Long-term care insurance providers won’t tell you this

Long-term care insurance is a complicated product. Purchasing a new policy in today’s market is difficult, expensive and restrictive as providers scramble to stay ahead of the rising costs of care. Existing policies are impacted, too, with most older policies shifting almost beyond recognition thanks to exclusions, restrictions, inflation and changes imposed by the providers.

When a new bill comes in the mail or a claim is needed, there are five common situations that can catch a policyholder by complete surprise. We hope it inspires you to check details of your own coverage.
 

The premiums increase faster/higher than expected.  

It’s easy to misunderstand or overlook details of a long-term care insurance policy. Many of us make assumptions about what is covered as time goes by and details are forgotten.

The most common overlooked issue is the simple fact that most policies include language that allows for increases in the premiums. It’s forgotten until a new bill arrives in the mail with the adjusted amount.

As the costs of care and inflation skyrocket, premiums are continually evaluated by the insurance providers. For those with policies that allow for increases—which are most policies issued in the last few decades–premiums can easily can rise faster than expected.

Costs also commonly increase with age, jumping as much as 200 percent or more as the policyholder enters their 70’s and 80’s. The increased risk of paying a claim is passed along to the insured.

If the policy doesn’t restrict how much a policy can adjust, the policyholder can be in for a very unpleasant surprise. What starts as a small increase initially can quickly escalate to become unaffordable.

“It’s not uncommon for a policyholder to let their policy lapse when it becomes a financial burden, often when it’s most likely to be needed. It’s scary to see that happen,” says Rachel Collyer, membership counselor for Sun Health at Home – a continuing care at home membership from nonprofit Sun Health created to complement or replace long-term care insurance.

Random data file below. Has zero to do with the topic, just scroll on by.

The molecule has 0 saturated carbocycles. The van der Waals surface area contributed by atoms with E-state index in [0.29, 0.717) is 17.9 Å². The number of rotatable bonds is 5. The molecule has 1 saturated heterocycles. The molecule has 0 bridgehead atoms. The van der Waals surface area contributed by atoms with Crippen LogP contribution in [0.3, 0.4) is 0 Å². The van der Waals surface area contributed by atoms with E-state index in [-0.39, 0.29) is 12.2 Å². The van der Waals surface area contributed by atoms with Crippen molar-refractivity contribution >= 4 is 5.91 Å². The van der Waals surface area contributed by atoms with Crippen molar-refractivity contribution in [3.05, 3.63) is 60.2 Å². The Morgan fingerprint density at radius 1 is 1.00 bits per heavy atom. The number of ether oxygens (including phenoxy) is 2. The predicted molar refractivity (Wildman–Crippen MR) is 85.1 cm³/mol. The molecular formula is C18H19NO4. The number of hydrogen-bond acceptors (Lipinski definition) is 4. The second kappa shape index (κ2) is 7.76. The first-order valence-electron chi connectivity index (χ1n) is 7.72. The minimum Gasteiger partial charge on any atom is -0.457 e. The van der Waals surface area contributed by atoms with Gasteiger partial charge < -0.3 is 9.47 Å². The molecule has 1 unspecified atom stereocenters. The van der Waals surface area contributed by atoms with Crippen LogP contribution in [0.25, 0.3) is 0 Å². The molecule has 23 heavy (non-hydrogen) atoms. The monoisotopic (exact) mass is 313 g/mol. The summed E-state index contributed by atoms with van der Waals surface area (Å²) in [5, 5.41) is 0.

There is a lengthy waiting period before coverage begins.

Details in the fine print can change everything and many policyholders don’t comprehend the impact of a waiting period (also called an elimination period) until something happens. It’s another commonly overlooked aspect of a long-term care insurance policy.

It’s usually explained during the purchase of the policy, but the actual financial impact may not be put in context or thought about.

Here’s what it means in terms of dollars and cents. If a long-term care insurance period has a waiting period, a policyholder must pay all costs out-of-pocket until benefits kick in. Ninety days of care can range from $19,164 to $22,812 in Arizona–an amount painful to any bank account.

Plus, those with short-term care requirements may end up collecting nothing from the policy. For example, a bedridden woman requiring six weeks of care to recover from influenza would need to pay for the entire amount without assistance of any kind. This could easily exceed four or five thousand dollars for home care.
 

The lifetime cap may not cover current costs of care.

Along with other coverage restrictions, long-term care insurance benefits include a maximum lifetime cap on benefits paid out by the policy. Depending on the age of the policy or amount of coverage purchased, that cap may not be large enough.

Learn more: What does my long-term care insurance cover and is it enough?

“A $300,000 maximum benefit might seem  adequate, but the reality is that assisted living and memory care can cost $60,000+ annually, and skilled nursing even more,” mentions Collyer, adding that it’s fairly common for those with a policy to think that an amount covering two or three years of care is ample.

The truth can be very different, according to Genworth, with continual cost increases and a significant percentage of those over 65 needing five years or more of care, especially in the case of an Alzheimer’s or Parkinson’s diagnosis.